Written by Emil Eifrem
Goldman Sachs recently posited that the Internet of Things, the so-called “Third Wave of the Internet,” will “transform the way we live and work” as it opens up “a host of new opportunities and challenges for companies, governments and consumers.”
Meanwhile, Morgan Stanley recently predicted that within the next five years, some 75 billion connected devices will be in use worldwide. This number is rapidly approaching the estimated 86 billionneurons in the human brain. Just as human intelligence results not from the number of neurons in our brains, but from the 100 trillion or so connections between them, so too the value of the devices comprising the Internet of Things (IoT) bear a strong relationship to the connections and interactions between those devices.
While the neuron-to-device analogy only goes so far, two points are worth remembering:
- Devices in isolation bring little value to the IoT; rather, it’s the connections between devices that truly bring forth the latent possibilities.
- We’re not just speaking about tracking billions of connections; the IoT will have many, many trillions of connections, particularly considering it’s not just the devices that are connected, but people, organizations, applications, and the underlying network.
As a result, the Internet of Things should perhaps instead be called the “Internet of Connected Things.” This emphasizes the network itself, and the many interaction points between individual devices, people, apps, and locations; and how they can and should (or should not) interact. Understanding and managing these connections will be at least as important for businesses as understanding and managing the devices themselves.
Imagination is key to unlocking the value of connected things. For example, in a telecommunications or aviation network, the questions, “What cell tower is experiencing problems?” and “Which plane will arrive late?” can be answered much more accurately by understanding how the individual components are connected and impact one another.
Understanding connections is also key to understanding dependencies and uncovering cascading impacts. Such insight allows businesses to identify opportunities for new services and products that make the most of the IoT. To identify these opportunities, businesses need tools that can show these connections quickly and easily.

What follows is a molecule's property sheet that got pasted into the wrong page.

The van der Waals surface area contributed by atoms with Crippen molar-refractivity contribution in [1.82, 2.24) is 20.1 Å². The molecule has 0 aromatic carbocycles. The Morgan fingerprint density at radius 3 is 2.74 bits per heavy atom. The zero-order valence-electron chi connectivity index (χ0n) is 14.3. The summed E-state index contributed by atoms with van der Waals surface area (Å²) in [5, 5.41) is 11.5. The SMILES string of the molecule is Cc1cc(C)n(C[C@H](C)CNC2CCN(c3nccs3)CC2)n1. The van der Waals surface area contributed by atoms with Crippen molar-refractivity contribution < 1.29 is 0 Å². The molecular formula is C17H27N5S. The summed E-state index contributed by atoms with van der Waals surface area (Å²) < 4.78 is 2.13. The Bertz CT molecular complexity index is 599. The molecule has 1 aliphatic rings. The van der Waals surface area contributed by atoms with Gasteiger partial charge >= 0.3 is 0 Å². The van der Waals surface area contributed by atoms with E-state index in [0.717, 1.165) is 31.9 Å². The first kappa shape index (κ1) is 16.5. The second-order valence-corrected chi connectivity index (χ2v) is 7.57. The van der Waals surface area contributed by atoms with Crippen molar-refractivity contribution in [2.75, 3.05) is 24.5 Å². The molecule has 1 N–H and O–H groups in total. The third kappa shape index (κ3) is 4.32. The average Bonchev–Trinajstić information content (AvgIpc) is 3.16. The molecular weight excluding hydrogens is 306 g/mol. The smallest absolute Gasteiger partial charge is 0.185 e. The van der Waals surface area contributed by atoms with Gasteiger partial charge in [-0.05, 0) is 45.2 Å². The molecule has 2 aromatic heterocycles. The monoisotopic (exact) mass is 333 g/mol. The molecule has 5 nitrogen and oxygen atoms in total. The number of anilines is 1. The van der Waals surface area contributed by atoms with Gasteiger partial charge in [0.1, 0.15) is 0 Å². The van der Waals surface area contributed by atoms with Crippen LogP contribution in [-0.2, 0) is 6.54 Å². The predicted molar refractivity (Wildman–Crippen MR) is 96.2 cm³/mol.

This is where graph databases come in. The most general purpose of so-called NoSQL data models, graph databases store and process any kind of data by bringing connections to the fore. A “graph” can be thought of like a whiteboard sketch: When you draw on a whiteboard with circles and lines, sketching out data, what you are drawing is a graph. Graph databases store and process data within the structure you’ve drawn, providing significant performance and ease-of-use advantages, plus unparalleled ease in evolving the data model. No other type of database does this. Because they are designed to do so, graph databases are becoming an essential tool in discovering, capturing, and making sense of intricate relationships and interdependencies. This not only provides significant IT efficiencies, but enables a next generation of functionality for businesses.
Some of the emerging IoT uses for graph databases include enabling manufacturers to understand up- and downstream effects of real or simulated events across entire supply chains. They also allow retailers to combine information about on-premise and online behavior (purchasing or browsing) through all of the users’ devices and interaction points. This enables sellers to make more intelligent point-of-sale recommendations using graph-based search techniques not dissimilar from the ones Facebook uses. They also open a new world of network and device monitoring and management, allowing more sophisticated types of impact and dependency analysis used to optimize routes, build networks, and get to the root cause of failures immediately.
The answer to the complexity and interconnectedness of the IoT is to reduce the wash of data to its common denominators – the connections between devices. Graph databases provide a natural way to represent these connections because they are made to open new avenues for extracting real business value from the Internet of Things. After all, just like neurons in the human brain, true intelligence comes not from the sum of devices, but from navigating the connections that link them. Understanding connections is one of the big challenges that companies must handle as they seek new opportunities in the Internet of (Connected) Things.